An alternating current (AC) is an electric current of which magnitude and direction vary, unlike direct current, whose direction remains constant. This means that the direction of current flowing in a circuit is constantly being reversed back and forth. This is done with any type of AC voltage source.
The usual waveform of an AC power circuit is a sine wave, because this leads to the most efficient transmission of energy. However, in certain applications different waveforms are used, such as triangular or square waves. Inexpensive power inverters produce a square wave with a pause between the change in direction.
When one speaks of alternating current one mostly refers to the form in which electricity is delivered to businesses and residences. The AC comes from a power plant. The direction of the electricity switches back 60 times every second (or 50 times in some parts of the world). This happens so fast that a light bulb does not stop glowing.
Both audio and radio signals carried on electrical wire are also examples of alternating current. In these applications, an important goal is often the recovery of information encoded (or modulated) onto the AC signal.
History[change | change source]
Nikola Tesla experimented with electrical resonance and studied various lighting systems. He invented an induction motor, new types of generators and transformers, and a system of alternating current power transmission.
William Stanley, Jr. designed one of the first practical devices to transfer AC power efficiently between isolated circuits. Using pairs of coils wound on a common iron core, his design, called an induction coil, was an early precursor of the modern transformer. The system used today was devised in the late nineteenth century, largely by Nikola Tesla. Contributions were also made by George Westinghouse, Lucien Gaulard, John Dixon Gibbs,Wilhelm Siemens and Oliver Shallenger. AC systems overcame the limitations of the direct current system used by Thomas Edison to distribute electricity efficiently over long distances.
The Mill Creek hydroelectric plant was built near Redlands, California in 1893. Designed by Almirian Decker, it used 10,000 volt three-phase electric power which eventually became the standard method for power stations throughout the world.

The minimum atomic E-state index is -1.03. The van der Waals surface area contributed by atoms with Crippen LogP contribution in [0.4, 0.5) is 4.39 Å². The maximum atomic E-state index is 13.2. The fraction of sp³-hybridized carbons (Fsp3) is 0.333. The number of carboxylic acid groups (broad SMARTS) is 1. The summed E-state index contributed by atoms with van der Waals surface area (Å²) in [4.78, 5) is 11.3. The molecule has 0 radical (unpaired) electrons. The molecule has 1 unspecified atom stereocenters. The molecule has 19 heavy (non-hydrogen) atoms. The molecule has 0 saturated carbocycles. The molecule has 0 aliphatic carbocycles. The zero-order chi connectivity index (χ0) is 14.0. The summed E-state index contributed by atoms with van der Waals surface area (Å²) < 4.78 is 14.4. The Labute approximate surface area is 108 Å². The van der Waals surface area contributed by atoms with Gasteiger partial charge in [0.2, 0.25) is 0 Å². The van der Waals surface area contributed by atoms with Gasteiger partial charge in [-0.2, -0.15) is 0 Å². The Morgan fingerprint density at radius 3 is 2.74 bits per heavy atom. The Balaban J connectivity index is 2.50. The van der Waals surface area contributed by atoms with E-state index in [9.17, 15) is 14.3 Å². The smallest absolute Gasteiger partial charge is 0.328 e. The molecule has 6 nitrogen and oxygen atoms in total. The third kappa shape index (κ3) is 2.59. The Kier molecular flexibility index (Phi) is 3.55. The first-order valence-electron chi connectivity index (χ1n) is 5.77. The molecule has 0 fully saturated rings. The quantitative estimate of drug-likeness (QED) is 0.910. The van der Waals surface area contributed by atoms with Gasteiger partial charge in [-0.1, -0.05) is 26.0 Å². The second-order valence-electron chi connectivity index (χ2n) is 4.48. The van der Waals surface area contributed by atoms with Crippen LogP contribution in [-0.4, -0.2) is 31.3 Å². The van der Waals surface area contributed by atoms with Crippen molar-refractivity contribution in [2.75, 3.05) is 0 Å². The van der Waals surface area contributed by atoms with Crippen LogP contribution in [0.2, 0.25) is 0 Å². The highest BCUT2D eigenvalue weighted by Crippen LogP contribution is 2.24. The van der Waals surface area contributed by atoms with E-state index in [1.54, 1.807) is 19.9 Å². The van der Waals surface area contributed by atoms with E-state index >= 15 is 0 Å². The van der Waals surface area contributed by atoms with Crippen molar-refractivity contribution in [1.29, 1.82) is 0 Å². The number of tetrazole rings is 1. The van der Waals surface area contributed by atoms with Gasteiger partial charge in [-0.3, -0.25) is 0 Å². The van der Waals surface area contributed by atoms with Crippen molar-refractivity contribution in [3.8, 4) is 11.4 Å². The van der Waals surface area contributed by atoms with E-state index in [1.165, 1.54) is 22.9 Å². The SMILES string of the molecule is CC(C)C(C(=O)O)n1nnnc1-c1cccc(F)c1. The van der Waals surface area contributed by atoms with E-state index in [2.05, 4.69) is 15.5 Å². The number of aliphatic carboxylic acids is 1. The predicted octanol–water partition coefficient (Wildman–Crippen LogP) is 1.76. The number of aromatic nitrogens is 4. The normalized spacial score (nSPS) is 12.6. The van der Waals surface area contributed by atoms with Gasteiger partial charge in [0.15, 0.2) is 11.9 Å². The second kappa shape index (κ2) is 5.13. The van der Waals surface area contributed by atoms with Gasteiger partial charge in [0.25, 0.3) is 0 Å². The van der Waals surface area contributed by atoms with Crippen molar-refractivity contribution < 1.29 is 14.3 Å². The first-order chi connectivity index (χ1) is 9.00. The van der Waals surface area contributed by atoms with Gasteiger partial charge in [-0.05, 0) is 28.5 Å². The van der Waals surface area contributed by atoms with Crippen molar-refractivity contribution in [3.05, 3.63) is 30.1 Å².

How it Works[change | change source]
AC power is cheaper and easier to make electronic devices. The power switches for AC power are also less expensive to make. It is less expensive than DC because you can increase and decrease the current very easily. AC can use high voltages with smaller current to reduce losses when you send power. AC reduces the heating in the wires. DC power could be sent, but it would lose a lot of energy and you would have to put more work in it to send it great distances. AC transformers are installed everywhere, including atop utility poles and underground. Alternating current works by switching the current many times back and forth constantly while it goes back to the source it came from.
Further reading[change | change source]
- Willam A. Meyers, History and Reflections on the Way Things Were: Mill Creek Power Plant - Making History with AC, IEEE Power Engineering Review, February 1997, Pages 22–24
References[change | change source]
Related pages[change | change source]
Other websites[change | change source]
- What is alternating current (AC)? - on All About Circuits
- "AC/DC: What's the Difference?". Edison's Miracle of Light, American Experience. (PBS)
- "AC/DC: Inside the AC Generator Archived 2014-12-28 at the Wayback Machine". Edison's Miracle of Light, American Experience. (PBS)
- Kuphaldt, Tony R., "Lessons In Electric Circuits : Volume II - AC". March 8, 2003. (Design Science License)
- Nave, C. R., "Alternating Current Circuits Concepts". HyperPhysics.
- "Alternating Current (AC)". Magnetic Particle Inspection, Nondestructive Testing Encyclopedia.
- "Alternating current Archived 2005-10-28 at the Wayback Machine". Analog Process Control Services.
- Hiob, Eric, "An Application of Trigonometry and Vectors to Alternating Current". British Columbia Institute of Technology, 2004.
- "Introduction to alternating current and transformers". Integrated Publishing.
- "Wind Energy Reference Manual Part 4: Electricity Archived 2009-08-30 at the Wayback Machine". Danish Wind Industry Association, 2003.
- Chan. Keelin, "Alternating current Tools Archived 2013-10-29 at the Wayback Machine". JC Physics, 2002.
- "Measurement -> ac Archived 2005-04-15 at the Wayback Machine". Analog Process Control Services.
- Williams, Trip "Kingpin", "Understanding Alternating Current, Some more power concepts".
- "Table of Voltage, Frequency, TV Broadcasting system, Radio Broadcasting, by Country".
- Professor Mark Csele's tour of the 25 Hz Rankine generating station
- 50/60 hertz information Archived 2008-09-08 at the Wayback Machine
- AC circuits Animations and explanations of vector (phasor) representation of RLC circuits
- Blalock, Thomas J., "The Frequency Changer Era: Interconnecting Systems of Varying Cycles Archived 2007-06-07 at the Wayback Machine". The history of various frequencies and interconversion schemes in the US at the beginning of the 20th century
- "NationalHighMagneticFieldLaboratory-AlternatingCurrentTutorial". 1995–2012. Archived from the original on 22 July 2012. Retrieved 24 May 2012.CS1 maint: date format (link)